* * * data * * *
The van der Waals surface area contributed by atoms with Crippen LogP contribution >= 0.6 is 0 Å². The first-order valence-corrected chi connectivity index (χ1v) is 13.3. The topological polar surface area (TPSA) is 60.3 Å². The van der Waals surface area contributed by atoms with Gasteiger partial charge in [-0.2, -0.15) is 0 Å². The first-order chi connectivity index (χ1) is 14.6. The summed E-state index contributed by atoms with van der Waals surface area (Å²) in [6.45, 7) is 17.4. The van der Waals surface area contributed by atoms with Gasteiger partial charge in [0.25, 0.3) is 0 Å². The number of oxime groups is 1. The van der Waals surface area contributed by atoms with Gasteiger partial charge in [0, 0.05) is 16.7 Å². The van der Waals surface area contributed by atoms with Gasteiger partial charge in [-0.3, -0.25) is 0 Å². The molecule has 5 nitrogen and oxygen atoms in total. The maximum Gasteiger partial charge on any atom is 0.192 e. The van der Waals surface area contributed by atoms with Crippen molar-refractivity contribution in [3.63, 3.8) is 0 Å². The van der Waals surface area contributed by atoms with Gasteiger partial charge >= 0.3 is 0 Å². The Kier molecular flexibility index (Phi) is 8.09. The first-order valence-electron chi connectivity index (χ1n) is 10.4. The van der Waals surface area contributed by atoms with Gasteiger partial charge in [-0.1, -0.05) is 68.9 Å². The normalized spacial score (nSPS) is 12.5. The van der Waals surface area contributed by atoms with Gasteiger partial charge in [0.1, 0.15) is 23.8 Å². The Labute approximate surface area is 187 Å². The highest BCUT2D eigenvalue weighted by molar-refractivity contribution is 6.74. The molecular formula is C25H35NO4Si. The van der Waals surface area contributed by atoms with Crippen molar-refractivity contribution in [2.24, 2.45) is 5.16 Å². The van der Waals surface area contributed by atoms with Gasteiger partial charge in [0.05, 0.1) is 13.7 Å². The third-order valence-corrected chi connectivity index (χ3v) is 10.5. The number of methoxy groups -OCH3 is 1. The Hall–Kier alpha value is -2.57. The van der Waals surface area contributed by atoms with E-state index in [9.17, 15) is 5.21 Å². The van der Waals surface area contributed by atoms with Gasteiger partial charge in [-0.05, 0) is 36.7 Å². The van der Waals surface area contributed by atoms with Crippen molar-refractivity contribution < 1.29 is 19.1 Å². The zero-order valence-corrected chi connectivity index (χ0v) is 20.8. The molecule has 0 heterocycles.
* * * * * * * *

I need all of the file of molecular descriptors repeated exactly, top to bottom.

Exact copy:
The van der Waals surface area contributed by atoms with Crippen LogP contribution >= 0.6 is 0 Å². The first-order valence-corrected chi connectivity index (χ1v) is 13.3. The topological polar surface area (TPSA) is 60.3 Å². The van der Waals surface area contributed by atoms with Gasteiger partial charge in [-0.2, -0.15) is 0 Å². The first-order chi connectivity index (χ1) is 14.6. The summed E-state index contributed by atoms with van der Waals surface area (Å²) in [6.45, 7) is 17.4. The van der Waals surface area contributed by atoms with Gasteiger partial charge in [0.25, 0.3) is 0 Å². The number of oxime groups is 1. The van der Waals surface area contributed by atoms with Gasteiger partial charge in [0, 0.05) is 16.7 Å². The van der Waals surface area contributed by atoms with Gasteiger partial charge in [-0.3, -0.25) is 0 Å². The molecule has 5 nitrogen and oxygen atoms in total. The maximum Gasteiger partial charge on any atom is 0.192 e. The van der Waals surface area contributed by atoms with Crippen molar-refractivity contribution in [3.63, 3.8) is 0 Å². The van der Waals surface area contributed by atoms with Gasteiger partial charge >= 0.3 is 0 Å². The Kier molecular flexibility index (Phi) is 8.09. The first-order valence-electron chi connectivity index (χ1n) is 10.4. The van der Waals surface area contributed by atoms with Gasteiger partial charge in [-0.1, -0.05) is 68.9 Å². The normalized spacial score (nSPS) is 12.5. The van der Waals surface area contributed by atoms with Gasteiger partial charge in [0.1, 0.15) is 23.8 Å². The Labute approximate surface area is 187 Å². The highest BCUT2D eigenvalue weighted by molar-refractivity contribution is 6.74. The molecular formula is C25H35NO4Si. The van der Waals surface area contributed by atoms with Crippen molar-refractivity contribution in [2.24, 2.45) is 5.16 Å². The van der Waals surface area contributed by atoms with Gasteiger partial charge in [0.05, 0.1) is 13.7 Å². The third-order valence-corrected chi connectivity index (χ3v) is 10.5. The number of methoxy groups -OCH3 is 1. The Hall–Kier alpha value is -2.57. The van der Waals surface area contributed by atoms with E-state index in [9.17, 15) is 5.21 Å². The van der Waals surface area contributed by atoms with Gasteiger partial charge in [-0.05, 0) is 36.7 Å². The van der Waals surface area contributed by atoms with Crippen molar-refractivity contribution < 1.29 is 19.1 Å². The zero-order valence-corrected chi connectivity index (χ0v) is 20.8. The molecule has 0 heterocycles.